Remembering Imam Hussein

Categories:  News & Politics    Opinion
Wednesday, December 7th, 2016 at 12:15 PM
Remembering Imam Hussein by Maitham Basha
Maitham Basha-Agha

Recently, more than 300 Shia-Muslims of Erie turned out to march in remembrance of the Prophet Mohammed’s grandson, Imam Hussein, also known as Arbaeen. This is an annual pilgrimage undertaken by all Shia-Muslims around the world. The Shia-Muslims believe Imam Hussein travelled from Saudi Arabia to Najaf, Iraq, where he was murdered attempting to save the Shia sector of Islam.

Local marchers started the walk dressed in all black clothes and shouted, “We Want Peace,” or “Imam Hussein we are with you.” Children as young as five years of age and men as old as 80 joined this once-a-year walk. The walk was led by an Iraqi-born and Pittsburgh resident clergy, Sayed Muntadahr Al-Jabery.

“Today was a march of peace that symbolizes the revolution against tyrants and oppressors,” he said. “This march of peace is a response to the Imam Hussein’s call 1,377 years ago to stand up against injustice and oppression.”

The marchers proceeded from Sixth and Liberty streets to Perry Square; then to the Islamic Cultural Center of Erie at 25th and Parade streets, where they stood outside the mosque to recite poems about Imam Hussein.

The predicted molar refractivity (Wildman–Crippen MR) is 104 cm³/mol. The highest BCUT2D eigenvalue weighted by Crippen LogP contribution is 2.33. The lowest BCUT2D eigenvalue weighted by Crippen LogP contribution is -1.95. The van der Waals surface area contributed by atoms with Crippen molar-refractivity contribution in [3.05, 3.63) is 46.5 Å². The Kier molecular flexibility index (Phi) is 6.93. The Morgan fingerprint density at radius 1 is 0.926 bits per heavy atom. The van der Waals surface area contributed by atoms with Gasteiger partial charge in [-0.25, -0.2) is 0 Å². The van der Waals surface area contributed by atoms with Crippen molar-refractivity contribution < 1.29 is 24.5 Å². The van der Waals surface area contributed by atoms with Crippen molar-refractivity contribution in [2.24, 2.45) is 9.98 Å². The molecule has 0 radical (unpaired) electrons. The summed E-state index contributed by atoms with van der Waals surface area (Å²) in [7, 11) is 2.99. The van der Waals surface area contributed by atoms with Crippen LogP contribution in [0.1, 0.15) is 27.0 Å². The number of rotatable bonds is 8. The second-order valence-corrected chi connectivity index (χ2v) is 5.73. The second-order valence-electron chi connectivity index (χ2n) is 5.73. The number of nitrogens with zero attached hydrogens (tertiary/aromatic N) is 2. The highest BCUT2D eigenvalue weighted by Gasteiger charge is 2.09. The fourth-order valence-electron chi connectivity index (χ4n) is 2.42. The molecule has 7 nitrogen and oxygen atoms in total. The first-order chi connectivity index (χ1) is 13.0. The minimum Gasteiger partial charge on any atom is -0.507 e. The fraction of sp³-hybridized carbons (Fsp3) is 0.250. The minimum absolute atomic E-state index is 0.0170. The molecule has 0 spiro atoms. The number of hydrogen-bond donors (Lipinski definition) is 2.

Some non-Muslim individuals in the Erie area also joined the annual event. They participated in the walk to support the Muslim community and to explore the diversity of Erie.

Sarah Everett, from the Community Art House, one of the non-Muslims who participated in the walk, said, “I learned that there are a lot of Muslims in Erie. I didn’t know that until today. They are so peaceful. We as Americans want to let the Muslim communities know they are welcome here.”

Black banners with Arabic quotes from Imam Hussein stood out throughout the five-mile walk. They were waved in the air, and many took turns holding them. The Muslim community also carried the American flag as well as a sign saying, “TERRORISM HAS NO RELIGION.”

Maitham Basha-Agha can be contacted at

Erie Reader: Vol. 7, No. 20
Available on Sep. 27, 2017


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